Safe and effective tattoo removal options do not include do-it-yourself options, such as removal with salt (also called salabrasion). The salt removal technique involves rubbing salt over the skin patterned with the tattoo. During this process skin is removed, leaving the skin open to infection and scarring. To safely remove a tattoo, one must consult a dermatologist or doctor familiar with tattoo removal.
Nearly all do-it-yourself dermabrasion, or skin removal, techniques result in visible scarring. The other do-it-yourself option is bleaching cream that also exposes the user to risks including skin irritation, burns or infection. As of 2014, no tattoo removal creams have FDA approval, according to Patient's Guide. If salabrasion or creams work at all, they can fade but do not remove a tattoo completely.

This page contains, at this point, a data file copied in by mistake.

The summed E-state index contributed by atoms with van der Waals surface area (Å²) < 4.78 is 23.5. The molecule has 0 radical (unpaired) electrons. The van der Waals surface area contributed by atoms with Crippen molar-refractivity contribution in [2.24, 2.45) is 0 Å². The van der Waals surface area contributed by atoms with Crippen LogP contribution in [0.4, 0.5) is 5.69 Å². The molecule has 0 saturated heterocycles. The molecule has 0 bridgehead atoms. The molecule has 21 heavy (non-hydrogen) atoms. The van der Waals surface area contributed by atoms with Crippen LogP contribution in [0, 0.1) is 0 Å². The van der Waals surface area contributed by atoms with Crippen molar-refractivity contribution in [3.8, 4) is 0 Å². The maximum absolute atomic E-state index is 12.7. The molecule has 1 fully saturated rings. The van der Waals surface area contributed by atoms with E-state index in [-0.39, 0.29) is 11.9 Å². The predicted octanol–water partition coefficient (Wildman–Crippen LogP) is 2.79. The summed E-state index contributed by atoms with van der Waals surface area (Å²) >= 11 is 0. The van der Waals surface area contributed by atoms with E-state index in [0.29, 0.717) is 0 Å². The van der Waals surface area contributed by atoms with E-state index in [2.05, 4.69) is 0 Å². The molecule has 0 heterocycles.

The gold standard for tattoo removal is laser removal. Laser treatment is most effective for do-it-yourself tattoos and professionally done black-colored tattoos. Due to the depth of ink placement in professionally done tattoos, they are harder to remove. Lighter skin also allows for better removal results than darker skin. Yellow and green colors are the most difficult to remove. Insurance typically does not cover the cost of tattoo removal, while the total cost and results depend on the location, colors and size of a tattoo.